Two days in court

Proceedings are just; it’s life itself that feels unfair


The courtroom — Suffolk Superior Court, First Session — is open to the public. Anyone can walk in. But during the two days I sit there observing, I am the only disinterested onlooker. Everyone else is a court officer, or a lawyer, or a defendant, or a defendant’s mother, or weeping sister, or stony-faced girlfriend. What happens here happens in obscurity. For the most part these are not the high profile cases you read about in newspapers. These are offenses committed by unknown people, often for no clear reason.

The proceedings are slow (there’s a lot of sitting around and waiting) and fast: Once a docket number is called, the matter is settled in minutes.

A 24-year-old man in handcuffs pleads guilty to illegal firearm possession. His girlfriend spotted him on the street with the gun and called the police. He’s been in jail for almost a year. The judge questions him: How far did he go in school? (Eleventh grade.) What’s his employment history? (He’s had jobs in a cafeteria and a bed-and-bath store.) Does he understand that by pleading guilty he’s giving up his right to a trial? Is he entering this plea freely, knowingly, willingly? (Yes, your honor.) The sentence: 2½ to 3 years in state prison.


Another guilty plea. Public-assistance fraud. Larceny. A 51-year-old woman who claimed her son was living with her when he wasn’t. He’s dead now, shot. Her other kids are doing well. She left school after 11th grade. Worked in a coffee shop at the airport. Her health is bad: breast cancer, surgery, chemo, radiation. Now her cancer has recurred. She pleads guilty to stealing benefits from the state, a total of $44,565.38. She is sentenced to two years in prison, suspended. Five years probation.

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Another man in handcuffs. He sold drugs to support his own habit. He’s been out on bail, but the friend who put up the surety needed the money back.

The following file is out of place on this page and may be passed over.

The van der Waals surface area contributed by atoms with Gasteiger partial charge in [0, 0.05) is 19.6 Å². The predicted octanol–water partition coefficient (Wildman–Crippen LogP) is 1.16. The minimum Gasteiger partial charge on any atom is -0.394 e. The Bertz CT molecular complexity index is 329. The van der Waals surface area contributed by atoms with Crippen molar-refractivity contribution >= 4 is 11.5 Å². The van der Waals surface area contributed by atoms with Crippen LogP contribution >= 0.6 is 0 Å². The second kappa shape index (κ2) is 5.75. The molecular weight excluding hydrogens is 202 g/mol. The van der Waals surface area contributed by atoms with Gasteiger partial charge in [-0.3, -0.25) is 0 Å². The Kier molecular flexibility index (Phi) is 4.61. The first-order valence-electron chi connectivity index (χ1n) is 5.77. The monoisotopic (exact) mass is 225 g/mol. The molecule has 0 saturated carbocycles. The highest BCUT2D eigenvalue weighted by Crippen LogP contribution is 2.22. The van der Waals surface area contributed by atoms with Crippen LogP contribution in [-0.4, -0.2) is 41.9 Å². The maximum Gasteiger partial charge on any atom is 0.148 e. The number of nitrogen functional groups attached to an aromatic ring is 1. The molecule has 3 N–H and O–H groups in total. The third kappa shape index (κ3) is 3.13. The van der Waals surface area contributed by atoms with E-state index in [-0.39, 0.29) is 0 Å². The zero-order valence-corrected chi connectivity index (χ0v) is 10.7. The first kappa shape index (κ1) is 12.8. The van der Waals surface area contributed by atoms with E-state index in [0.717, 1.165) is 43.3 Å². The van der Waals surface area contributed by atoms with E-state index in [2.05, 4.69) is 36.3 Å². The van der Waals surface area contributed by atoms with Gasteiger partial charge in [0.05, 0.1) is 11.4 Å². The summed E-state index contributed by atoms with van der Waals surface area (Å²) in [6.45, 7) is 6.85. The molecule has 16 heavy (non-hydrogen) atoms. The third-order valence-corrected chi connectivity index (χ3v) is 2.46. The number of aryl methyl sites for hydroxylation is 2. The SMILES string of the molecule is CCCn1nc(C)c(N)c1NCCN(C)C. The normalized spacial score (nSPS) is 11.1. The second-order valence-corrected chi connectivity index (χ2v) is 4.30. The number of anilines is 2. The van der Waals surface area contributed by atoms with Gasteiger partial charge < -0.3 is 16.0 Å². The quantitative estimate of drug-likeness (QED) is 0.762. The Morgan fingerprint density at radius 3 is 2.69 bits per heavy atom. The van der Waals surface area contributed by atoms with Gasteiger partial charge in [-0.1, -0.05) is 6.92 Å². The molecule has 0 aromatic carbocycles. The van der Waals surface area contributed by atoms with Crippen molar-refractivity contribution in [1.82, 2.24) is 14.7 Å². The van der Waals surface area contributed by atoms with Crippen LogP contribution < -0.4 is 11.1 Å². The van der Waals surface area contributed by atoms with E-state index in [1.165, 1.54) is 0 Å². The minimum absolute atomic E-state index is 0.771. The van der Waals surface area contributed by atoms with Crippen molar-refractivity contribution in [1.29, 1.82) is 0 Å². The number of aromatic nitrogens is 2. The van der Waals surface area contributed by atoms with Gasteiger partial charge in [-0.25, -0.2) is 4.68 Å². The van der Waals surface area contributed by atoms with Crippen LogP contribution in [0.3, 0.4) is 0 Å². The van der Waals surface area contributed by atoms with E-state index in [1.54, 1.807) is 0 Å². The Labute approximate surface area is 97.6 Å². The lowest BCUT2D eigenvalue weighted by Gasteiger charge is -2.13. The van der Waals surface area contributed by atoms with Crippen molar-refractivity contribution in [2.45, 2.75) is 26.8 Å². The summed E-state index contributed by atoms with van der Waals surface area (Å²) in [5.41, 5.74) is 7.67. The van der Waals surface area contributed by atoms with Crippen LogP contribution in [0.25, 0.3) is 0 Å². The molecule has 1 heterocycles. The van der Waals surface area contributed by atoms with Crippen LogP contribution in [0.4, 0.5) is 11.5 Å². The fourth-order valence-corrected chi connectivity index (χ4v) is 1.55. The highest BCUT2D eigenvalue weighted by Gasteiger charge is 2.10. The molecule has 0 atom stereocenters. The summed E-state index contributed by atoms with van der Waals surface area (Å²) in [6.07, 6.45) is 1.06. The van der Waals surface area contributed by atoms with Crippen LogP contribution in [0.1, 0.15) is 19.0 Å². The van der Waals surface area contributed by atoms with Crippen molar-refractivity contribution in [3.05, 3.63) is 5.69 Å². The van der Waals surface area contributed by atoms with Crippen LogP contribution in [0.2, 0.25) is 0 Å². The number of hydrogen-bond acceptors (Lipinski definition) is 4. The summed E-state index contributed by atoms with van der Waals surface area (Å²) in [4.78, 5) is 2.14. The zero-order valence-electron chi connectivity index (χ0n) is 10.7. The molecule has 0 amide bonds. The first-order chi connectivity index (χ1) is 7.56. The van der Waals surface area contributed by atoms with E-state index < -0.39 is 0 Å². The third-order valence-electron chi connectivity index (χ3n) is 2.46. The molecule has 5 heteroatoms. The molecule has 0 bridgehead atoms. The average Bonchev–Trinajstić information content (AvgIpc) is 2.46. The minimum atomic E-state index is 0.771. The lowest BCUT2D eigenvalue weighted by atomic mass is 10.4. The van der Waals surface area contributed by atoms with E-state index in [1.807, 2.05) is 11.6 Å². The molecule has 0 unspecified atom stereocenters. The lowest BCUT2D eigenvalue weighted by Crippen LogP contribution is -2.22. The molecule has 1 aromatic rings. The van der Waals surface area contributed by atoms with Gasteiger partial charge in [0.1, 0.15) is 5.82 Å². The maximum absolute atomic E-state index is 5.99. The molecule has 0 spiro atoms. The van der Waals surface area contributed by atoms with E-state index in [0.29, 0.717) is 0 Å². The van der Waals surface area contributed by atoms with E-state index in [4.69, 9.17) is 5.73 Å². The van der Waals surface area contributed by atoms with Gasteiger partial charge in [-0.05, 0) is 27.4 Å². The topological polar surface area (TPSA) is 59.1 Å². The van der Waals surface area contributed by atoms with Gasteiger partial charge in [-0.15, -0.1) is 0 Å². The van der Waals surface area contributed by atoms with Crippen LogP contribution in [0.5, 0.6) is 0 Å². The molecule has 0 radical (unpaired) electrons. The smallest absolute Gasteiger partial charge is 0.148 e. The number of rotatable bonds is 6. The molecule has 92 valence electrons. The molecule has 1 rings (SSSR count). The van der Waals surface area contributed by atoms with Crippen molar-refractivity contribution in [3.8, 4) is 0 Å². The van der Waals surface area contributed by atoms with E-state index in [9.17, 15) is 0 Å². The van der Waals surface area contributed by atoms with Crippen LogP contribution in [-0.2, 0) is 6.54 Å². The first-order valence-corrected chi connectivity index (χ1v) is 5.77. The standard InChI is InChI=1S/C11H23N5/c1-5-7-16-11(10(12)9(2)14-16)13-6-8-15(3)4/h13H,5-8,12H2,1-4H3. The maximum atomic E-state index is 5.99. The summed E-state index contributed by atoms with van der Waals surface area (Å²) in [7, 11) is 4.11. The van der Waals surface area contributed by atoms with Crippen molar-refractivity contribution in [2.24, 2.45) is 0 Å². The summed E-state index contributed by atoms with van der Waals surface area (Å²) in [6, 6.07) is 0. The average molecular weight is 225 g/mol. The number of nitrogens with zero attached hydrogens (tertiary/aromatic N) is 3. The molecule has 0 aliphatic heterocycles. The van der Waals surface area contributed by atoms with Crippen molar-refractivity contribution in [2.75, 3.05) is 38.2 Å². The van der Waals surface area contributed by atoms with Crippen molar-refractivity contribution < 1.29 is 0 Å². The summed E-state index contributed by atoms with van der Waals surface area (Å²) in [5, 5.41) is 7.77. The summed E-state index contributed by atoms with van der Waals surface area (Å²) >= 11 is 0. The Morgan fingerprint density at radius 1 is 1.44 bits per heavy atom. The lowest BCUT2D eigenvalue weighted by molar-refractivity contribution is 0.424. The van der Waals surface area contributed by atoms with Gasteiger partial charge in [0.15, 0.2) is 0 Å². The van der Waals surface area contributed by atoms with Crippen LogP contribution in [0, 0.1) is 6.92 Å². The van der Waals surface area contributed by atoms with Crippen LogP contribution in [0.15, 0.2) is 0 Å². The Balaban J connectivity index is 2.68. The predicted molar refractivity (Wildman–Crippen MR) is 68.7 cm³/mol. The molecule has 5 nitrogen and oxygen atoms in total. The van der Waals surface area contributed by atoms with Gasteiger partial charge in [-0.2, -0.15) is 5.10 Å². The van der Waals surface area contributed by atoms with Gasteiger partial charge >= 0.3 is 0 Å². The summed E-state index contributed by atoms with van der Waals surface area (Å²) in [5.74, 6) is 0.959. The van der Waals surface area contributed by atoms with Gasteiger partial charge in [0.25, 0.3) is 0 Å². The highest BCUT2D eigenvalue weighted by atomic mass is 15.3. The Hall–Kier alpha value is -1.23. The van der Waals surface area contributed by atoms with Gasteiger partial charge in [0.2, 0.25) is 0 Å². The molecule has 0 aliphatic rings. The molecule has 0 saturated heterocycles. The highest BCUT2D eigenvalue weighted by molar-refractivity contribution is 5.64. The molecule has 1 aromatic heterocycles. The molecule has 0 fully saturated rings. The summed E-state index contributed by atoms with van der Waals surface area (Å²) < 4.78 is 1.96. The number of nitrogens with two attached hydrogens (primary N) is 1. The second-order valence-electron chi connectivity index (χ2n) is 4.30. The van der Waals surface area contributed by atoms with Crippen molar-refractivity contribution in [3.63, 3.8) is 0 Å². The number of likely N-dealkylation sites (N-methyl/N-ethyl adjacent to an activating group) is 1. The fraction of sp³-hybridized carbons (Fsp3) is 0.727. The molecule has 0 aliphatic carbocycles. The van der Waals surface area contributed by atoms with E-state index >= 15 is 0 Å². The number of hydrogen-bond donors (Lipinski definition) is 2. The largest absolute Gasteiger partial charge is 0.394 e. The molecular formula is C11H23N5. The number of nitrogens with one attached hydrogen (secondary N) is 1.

Another man in handcuffs. Firearms possession. He wants a different lawyer. He’s had two so far. They haven’t listened to him; the investigators they’ve hired haven’t come up with evidence; he’s asked them to file motions; they haven’t paid attention to the case law he’s cited. “The cases are irrelevant, your honor,” the lawyer says. “And the motions have been denied.”

A probation violation. The offender has been living in a sober house and getting treatment. But he has failed to report to his probation officer and hasn’t paid his probation fees. He doesn’t have a job or a high school degree. No money. Probation is reinstated. Community service in lieu of fees.

On it goes, more than 50 cases over the course of two days. Most, but not all, offenders are young. Some are black, some white. None, in the days when I’m there, has gone beyond high school. The judge and the courtroom proceedings treat them with dignity; it’s life itself that feels unfair.


And yet, if the deck is stacked against these offenders, the reality is far worse for their victims, when there is a victim. A 21-year-old man wearing glasses — he looks like a member of a high school science club — pleads guilty to stabbing a cab driver nine times; he was high and trying to steal money for more drugs. The cab driver’s victim impact statement is read aloud: “Previously I was happy. Now I wake up in the middle of the night thinking, ‘Are they here? Are they coming for me?’ ” He’s unable to work. His family has lost their house. He’s suffered permanent physical damage. “I never thought that trying to lift a jug of laundry soap or a gallon of milk would bring me to tears.”

Another victim impact statement, this one from a man with schizoaffective disorder who was savagely beaten (the charge: assaulting a disabled person) on an MBTA platform by five people, two of whom are pleading guilty today. “This attack would have been avoidable if the defendants had had an ounce of mercy or humanity.” He prays to God that his attackers might reach a new level of understanding of the impact of hate crimes. He asks that as part of their sentence, they undergo anger management counseling and watch the documentary “Eyes on the Prize.” The judge specifies both, along with prison time. Cost of the video to be split among the five offenders.

Joan Wickersham’s column appears regularly in the Globe. Her latest book is “The News From Spain: Seven Variations on a Love Story.’’